Both my own observations and a number of articles that I have read indicate that probably more adults are "sleep deprived" than are not. Thus, they sleep too long on some nights in order to compensate for not sleeping enough on others, and consequently always feel tired. The responsibilities and the distractions of adult life generally do not permit the luxury of what I believe to be the most natural sleep cycle, namely going to bed when it gets dark and waking up by yourself when you are rested. I have both studied and experienced that it is not six hours of sleep that I need, but rather that I need to sleep from 8:00 PM to 2:00 AM. If I go to bed at 8:00 on a perfectly regular basis, I simply do awaken at 2:00 feeling perfectly alert. However, if I try to sleep from 9:00 to 3:00 or any other permutation, it just does not work. I have to make an effort to get up, am groggy for a while, and want to go back to bed or take a nap later on. If you can arrange your life so as to go to bed as soon as you feel tired in the evening and to awaken naturally on a perfectly regular basis, you might find that you actually need fewer than 9 hours of sleep.

As long as I was a bachelor, this worked just fine. Even getting married did not disturb the pattern so much, as my wife knew what she was getting into luring a philologist hermit out of his cave. Having small children has naturally made it harder to keep a perfectly regular sleep pattern when they cry during the night, but still I generally manage it by not simply putting my two year old to bed, but by going to bed with him. In the evening, he will say "Daddy, it's dark, time to go to bed," and so off we go. Thus, I can still get up at 2:00 and read for about four or five hours until the others begin stirring.

I do believe that the pre-dawn hours are the best time for studying. There is a reason why people in monasteries all over the world arise at that time to begin their devotions and the practice of meditation. For me at least, becoming and being a polyglot did and does require the same kind of religious dedication.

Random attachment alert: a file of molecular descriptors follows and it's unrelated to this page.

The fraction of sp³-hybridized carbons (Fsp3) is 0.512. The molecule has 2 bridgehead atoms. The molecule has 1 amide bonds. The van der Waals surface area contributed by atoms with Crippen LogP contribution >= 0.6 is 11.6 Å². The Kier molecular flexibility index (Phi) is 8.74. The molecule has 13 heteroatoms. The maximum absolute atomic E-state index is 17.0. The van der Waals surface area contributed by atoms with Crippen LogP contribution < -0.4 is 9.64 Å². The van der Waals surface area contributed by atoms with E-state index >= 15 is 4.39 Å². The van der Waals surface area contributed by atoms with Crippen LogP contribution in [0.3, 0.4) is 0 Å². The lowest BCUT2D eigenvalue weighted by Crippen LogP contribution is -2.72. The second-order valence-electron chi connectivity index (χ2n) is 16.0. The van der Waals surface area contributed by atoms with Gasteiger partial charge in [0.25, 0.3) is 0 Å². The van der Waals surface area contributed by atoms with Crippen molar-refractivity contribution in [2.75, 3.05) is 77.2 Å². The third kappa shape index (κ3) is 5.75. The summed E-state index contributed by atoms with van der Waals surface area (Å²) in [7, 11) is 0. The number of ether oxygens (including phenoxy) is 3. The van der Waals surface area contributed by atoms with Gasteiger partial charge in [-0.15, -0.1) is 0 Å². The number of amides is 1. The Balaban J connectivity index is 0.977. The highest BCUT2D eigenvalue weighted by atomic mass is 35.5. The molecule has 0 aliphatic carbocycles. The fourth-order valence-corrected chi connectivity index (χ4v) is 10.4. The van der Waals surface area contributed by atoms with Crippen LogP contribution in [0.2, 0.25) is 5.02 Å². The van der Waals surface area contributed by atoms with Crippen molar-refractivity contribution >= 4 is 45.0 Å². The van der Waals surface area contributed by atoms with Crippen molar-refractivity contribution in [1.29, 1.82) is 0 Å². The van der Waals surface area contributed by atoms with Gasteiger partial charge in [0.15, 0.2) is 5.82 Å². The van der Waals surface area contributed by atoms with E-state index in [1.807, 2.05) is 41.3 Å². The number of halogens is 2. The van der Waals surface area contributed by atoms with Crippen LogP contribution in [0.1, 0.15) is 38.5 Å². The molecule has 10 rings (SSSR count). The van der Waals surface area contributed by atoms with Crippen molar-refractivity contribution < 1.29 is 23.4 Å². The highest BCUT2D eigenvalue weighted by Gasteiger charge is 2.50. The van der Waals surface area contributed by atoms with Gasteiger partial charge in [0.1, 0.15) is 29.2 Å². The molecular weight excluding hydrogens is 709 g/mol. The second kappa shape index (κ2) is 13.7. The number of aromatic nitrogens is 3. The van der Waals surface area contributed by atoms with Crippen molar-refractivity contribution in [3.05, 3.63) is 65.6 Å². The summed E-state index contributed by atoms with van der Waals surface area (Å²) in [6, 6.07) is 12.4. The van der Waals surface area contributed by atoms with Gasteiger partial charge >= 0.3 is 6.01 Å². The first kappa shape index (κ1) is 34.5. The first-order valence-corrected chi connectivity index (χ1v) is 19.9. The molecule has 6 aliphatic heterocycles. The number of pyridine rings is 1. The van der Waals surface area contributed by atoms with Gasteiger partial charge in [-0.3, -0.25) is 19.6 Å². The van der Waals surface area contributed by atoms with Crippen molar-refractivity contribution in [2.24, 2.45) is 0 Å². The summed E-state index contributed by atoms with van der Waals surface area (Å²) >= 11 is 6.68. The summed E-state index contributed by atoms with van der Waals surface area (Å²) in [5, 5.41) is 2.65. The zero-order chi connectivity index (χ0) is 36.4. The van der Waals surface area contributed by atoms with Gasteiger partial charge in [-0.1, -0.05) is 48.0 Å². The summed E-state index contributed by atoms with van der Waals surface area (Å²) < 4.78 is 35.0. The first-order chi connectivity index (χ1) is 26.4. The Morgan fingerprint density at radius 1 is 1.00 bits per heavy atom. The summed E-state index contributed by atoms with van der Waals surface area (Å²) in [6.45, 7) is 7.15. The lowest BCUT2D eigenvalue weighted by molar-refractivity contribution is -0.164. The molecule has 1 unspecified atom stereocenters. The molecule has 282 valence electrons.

Edited by Ardaschir on 27 May 2005 at 2:56am

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Raistlin Majere
Trilingual Hexaglot
Senior Member
Spain
uciprotour-cycling.c
Joined 5666 days ago

455 posts - 424 votes 
7 sounds
Speaks: English*, Spanish*, Catalan*, FrenchA1, Italian, German
Studies: Swedish

 
 Message 30 of 71
27 May 2005 at 3:08am | IP Logged 
Ardaschir wrote:
I do believe that the pre-dawn hours are the best time for studying. There is a reason why people in monasteries all over the world arise at that time to begin their devotions and the practice of meditation. For me at least, becoming and being a polyglot did and does require the same kind of religious dedication.


Ardaschir, if you have such a "monastical" dedication to keeping your polyglottery; did you decide to become a polyglot just for the sake of being so? Or was it just one side-effect of learning languages for some other purpose?
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lola
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 Message 31 of 71
03 June 2005 at 9:27am | IP Logged 
Ardaschir,

I think you mentioned earlier in this topic that you had some ideas of what an 'educated' should (ideally) know. I know we have to be careful when using such a term, but I don't have an alternative right now, and I think we can agree that your views are not intended to be dogma of any kind, not the unique right way, etc...

I've been fond of the Renaissance concept of 'all-rounded' education, and I'm thriving for this myself, not as a 'finished' process but as a guidance in my 'what next' learning choices. Coming from an academic and technical/scientific background, my focus of attention is more artistic and linguist these days (and near future). However, I am very interested in knowing what you considered the essentials of an 'ideal' well rounded western education...

- Maybe this should be in another topic (do we have a misc section?)


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Raistlin Majere
Trilingual Hexaglot
Senior Member
Spain
uciprotour-cycling.c
Joined 5666 days ago

455 posts - 424 votes 
7 sounds
Speaks: English*, Spanish*, Catalan*, FrenchA1, Italian, German
Studies: Swedish

 
 Message 32 of 71
03 June 2005 at 9:56am | IP Logged 
Ardaschir wrote:
My monastic existence


Ardaschir; why and when did you begin to lead this monastical and language-devoted life-style, and why and when did you leave it?